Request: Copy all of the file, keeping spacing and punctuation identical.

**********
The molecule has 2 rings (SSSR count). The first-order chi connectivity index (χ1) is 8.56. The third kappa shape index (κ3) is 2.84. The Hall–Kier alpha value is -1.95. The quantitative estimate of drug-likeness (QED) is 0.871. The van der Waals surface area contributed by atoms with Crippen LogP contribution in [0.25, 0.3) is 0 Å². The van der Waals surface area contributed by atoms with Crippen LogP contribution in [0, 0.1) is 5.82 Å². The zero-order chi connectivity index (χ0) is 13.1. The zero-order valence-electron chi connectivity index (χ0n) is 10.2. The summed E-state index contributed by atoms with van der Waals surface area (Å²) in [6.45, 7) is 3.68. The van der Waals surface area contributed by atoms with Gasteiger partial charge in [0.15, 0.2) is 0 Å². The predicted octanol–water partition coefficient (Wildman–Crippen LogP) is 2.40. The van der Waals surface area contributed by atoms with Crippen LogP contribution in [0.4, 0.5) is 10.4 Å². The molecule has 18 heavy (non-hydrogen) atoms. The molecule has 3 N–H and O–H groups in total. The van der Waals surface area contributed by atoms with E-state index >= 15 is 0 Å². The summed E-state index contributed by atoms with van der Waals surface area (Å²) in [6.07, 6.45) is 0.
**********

The molecule has 2 rings (SSSR count). The first-order chi connectivity index (χ1) is 8.56. The third kappa shape index (κ3) is 2.84. The Hall–Kier alpha value is -1.95. The quantitative estimate of drug-likeness (QED) is 0.871. The van der Waals surface area contributed by atoms with Crippen LogP contribution in [0.25, 0.3) is 0 Å². The van der Waals surface area contributed by atoms with Crippen LogP contribution in [0, 0.1) is 5.82 Å². The zero-order chi connectivity index (χ0) is 13.1. The zero-order valence-electron chi connectivity index (χ0n) is 10.2. The summed E-state index contributed by atoms with van der Waals surface area (Å²) in [6.45, 7) is 3.68. The van der Waals surface area contributed by atoms with Gasteiger partial charge in [0.15, 0.2) is 0 Å². The predicted octanol–water partition coefficient (Wildman–Crippen LogP) is 2.40. The van der Waals surface area contributed by atoms with Crippen LogP contribution in [0.4, 0.5) is 10.4 Å². The molecule has 18 heavy (non-hydrogen) atoms. The molecule has 3 N–H and O–H groups in total. The van der Waals surface area contributed by atoms with E-state index >= 15 is 0 Å². The summed E-state index contributed by atoms with van der Waals surface area (Å²) in [6.07, 6.45) is 0.